News National Low-paid graduates hit with bigger loan repayments
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Low-paid graduates hit with bigger loan repayments

university graduates
Graduates on lower incomes will pay more. Photo: Getty
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University graduates earning as little as $45,000 a year will have to start repaying their student loans after the government secured crossbench support for plans to recoup $245 million in tertiary debt.

Under a cost-saving bill, the threshold over which graduates will have to repay at least 1 per cent of their debt each year will drop from $56,000 to just $45,000 a year.

From July 1, graduates earning $45,000 will have to forfeit $450 a year in debt repayments, when before they paid nothing. And for graduates earning $55,000 – roughly the median wage in Australia – their yearly repayments will be $1375.


All students will also be barred from receiving more than $104,440 in taxpayer-backed loans until they have repaid existing debts.

The changes will take effect from July 1 after the government on Tuesday received the Centre Alliance’s backing for a revised bill in the Senate, adding to votes from One Nation, Liberal Democrat David Leyonhjelm and Independent Tim Storer.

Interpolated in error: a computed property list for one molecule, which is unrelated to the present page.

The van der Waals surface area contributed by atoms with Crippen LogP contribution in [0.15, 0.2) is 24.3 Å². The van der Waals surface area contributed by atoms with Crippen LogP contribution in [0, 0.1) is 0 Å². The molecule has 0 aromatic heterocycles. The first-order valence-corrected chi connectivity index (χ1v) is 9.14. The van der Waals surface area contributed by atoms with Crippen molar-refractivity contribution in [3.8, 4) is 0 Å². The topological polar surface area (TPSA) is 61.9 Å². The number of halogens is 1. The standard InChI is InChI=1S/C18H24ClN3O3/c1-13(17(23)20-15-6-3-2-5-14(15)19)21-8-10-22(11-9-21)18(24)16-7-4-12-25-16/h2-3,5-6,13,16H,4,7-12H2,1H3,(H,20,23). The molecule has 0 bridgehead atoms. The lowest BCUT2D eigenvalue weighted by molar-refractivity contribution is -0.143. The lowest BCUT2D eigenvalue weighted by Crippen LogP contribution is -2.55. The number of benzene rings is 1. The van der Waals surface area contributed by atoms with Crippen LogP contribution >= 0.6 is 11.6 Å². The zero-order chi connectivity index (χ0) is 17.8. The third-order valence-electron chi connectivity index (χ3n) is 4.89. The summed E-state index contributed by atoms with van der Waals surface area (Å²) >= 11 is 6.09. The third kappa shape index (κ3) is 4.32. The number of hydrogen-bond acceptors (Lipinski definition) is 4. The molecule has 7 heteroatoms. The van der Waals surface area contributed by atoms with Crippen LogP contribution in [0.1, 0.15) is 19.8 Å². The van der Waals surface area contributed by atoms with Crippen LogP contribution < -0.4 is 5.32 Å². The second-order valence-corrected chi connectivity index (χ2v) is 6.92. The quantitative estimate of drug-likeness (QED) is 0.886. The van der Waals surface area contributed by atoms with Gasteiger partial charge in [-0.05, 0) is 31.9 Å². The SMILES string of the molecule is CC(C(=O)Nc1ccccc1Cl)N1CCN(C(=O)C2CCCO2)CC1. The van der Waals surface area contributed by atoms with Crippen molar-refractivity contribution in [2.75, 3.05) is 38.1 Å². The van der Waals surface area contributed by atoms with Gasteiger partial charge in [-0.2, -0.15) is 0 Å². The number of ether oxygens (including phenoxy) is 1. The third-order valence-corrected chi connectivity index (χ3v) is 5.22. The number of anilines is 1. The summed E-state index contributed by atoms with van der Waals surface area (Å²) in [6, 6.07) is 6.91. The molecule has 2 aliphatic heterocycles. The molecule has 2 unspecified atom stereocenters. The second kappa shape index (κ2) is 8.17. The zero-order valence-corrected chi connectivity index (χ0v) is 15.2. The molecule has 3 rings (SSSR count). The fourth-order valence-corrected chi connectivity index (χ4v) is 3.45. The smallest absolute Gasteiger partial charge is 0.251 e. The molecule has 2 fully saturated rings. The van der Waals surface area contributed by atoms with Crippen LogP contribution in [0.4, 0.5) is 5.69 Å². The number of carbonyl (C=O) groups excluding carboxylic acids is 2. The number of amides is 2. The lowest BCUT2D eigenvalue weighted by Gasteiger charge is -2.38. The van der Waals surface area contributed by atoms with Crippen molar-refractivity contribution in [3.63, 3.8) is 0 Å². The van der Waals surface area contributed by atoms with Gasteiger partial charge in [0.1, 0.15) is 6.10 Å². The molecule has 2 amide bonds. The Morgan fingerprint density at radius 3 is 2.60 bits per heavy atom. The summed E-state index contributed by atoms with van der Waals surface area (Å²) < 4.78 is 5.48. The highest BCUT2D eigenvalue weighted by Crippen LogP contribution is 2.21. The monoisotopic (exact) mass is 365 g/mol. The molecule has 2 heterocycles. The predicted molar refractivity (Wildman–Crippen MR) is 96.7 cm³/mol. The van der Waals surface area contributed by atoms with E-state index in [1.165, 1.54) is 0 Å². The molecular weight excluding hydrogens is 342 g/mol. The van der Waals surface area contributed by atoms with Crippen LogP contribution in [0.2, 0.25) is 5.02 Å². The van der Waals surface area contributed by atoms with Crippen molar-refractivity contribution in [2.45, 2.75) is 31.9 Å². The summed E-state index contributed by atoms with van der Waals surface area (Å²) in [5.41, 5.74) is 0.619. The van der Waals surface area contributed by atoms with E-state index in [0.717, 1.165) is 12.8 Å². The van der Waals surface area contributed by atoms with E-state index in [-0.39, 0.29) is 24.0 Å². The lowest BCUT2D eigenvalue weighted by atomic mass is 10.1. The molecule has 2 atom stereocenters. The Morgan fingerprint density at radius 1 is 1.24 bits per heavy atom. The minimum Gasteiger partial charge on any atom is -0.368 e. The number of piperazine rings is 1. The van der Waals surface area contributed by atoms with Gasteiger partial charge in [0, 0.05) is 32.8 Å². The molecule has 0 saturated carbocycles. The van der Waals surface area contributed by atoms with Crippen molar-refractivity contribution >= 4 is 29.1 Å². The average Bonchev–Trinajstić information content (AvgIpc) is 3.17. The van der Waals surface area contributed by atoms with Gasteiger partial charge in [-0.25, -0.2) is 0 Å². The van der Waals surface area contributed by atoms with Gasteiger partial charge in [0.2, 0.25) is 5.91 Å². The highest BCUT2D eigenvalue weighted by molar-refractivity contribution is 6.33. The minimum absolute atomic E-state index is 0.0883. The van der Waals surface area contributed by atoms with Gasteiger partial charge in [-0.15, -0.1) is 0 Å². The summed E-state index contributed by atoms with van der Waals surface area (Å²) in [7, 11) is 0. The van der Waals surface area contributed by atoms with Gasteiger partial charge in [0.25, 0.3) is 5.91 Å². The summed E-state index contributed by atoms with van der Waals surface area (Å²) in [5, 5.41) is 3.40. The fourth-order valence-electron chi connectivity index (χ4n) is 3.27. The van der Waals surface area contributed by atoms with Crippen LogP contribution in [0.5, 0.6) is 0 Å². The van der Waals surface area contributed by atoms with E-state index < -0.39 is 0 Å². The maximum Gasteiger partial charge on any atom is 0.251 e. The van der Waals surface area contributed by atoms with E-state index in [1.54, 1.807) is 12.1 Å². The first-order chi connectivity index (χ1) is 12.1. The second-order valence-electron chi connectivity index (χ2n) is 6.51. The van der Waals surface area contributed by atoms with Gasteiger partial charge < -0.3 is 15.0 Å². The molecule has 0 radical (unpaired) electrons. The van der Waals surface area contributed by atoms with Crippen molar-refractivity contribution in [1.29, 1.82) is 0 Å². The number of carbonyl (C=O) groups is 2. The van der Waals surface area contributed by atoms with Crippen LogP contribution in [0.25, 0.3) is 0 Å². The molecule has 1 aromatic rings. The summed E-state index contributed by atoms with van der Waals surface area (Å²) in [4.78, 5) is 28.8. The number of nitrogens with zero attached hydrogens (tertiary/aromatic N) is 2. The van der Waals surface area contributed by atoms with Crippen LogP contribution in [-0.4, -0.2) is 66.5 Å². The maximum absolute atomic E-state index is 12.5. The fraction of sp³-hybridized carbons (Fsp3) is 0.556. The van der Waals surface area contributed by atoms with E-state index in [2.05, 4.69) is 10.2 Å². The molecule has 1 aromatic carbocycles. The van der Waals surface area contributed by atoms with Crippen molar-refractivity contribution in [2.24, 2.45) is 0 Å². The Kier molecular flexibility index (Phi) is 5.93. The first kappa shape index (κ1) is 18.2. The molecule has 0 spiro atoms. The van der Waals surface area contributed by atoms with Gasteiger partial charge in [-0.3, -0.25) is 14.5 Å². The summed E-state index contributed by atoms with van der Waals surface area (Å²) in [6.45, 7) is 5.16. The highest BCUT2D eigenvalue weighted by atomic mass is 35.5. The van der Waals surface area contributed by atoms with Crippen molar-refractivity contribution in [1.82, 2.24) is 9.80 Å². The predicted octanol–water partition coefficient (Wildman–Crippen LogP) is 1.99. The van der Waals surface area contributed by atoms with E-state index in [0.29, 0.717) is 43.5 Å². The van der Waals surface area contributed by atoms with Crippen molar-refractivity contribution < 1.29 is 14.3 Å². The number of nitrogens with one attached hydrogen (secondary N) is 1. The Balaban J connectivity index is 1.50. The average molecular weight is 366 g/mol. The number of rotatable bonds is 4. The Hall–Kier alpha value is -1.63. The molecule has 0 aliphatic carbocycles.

The government had originally proposed a lower threshold of $42,000 and a lifetime cap on loans. The government has estimated the revised reform package will boost government coffers by $245.2 million over four years.

National Union of Students education officer Con Karavias told The New Daily he was “extremely outraged” over the changes, warning they would deter poorer students from going to university.

“Education is already hard to afford for students in Australia,” he said.

“These measures are going to keep already poor students in poverty for longer.”

Education Minister Simon Birmingham previously said the move was a necessary response to students “racking up unnecessary loans”.

Labor and the Greens both opposed the bill, with Greens leader Richard Di Natale saying young people were being “royally screwed over” by the Coalition.

“If you’re a young person and you’re taking home 700 bucks a week, let’s face it, it’s not a goldmine,” Di Natale said in Parliament on Tuesday.

“Once you’ve ended up paying for your rent, your energy bills, your grocery, your shopping needs, your transport needs, there’s very little left to spend on anything else.”

Under Tony Abbott, the Coalition made an unsuccessful attempt to deregulate fees and slash subsidies by about a fifth. A bid by the Turnbull government last year to cut university funding also failed.

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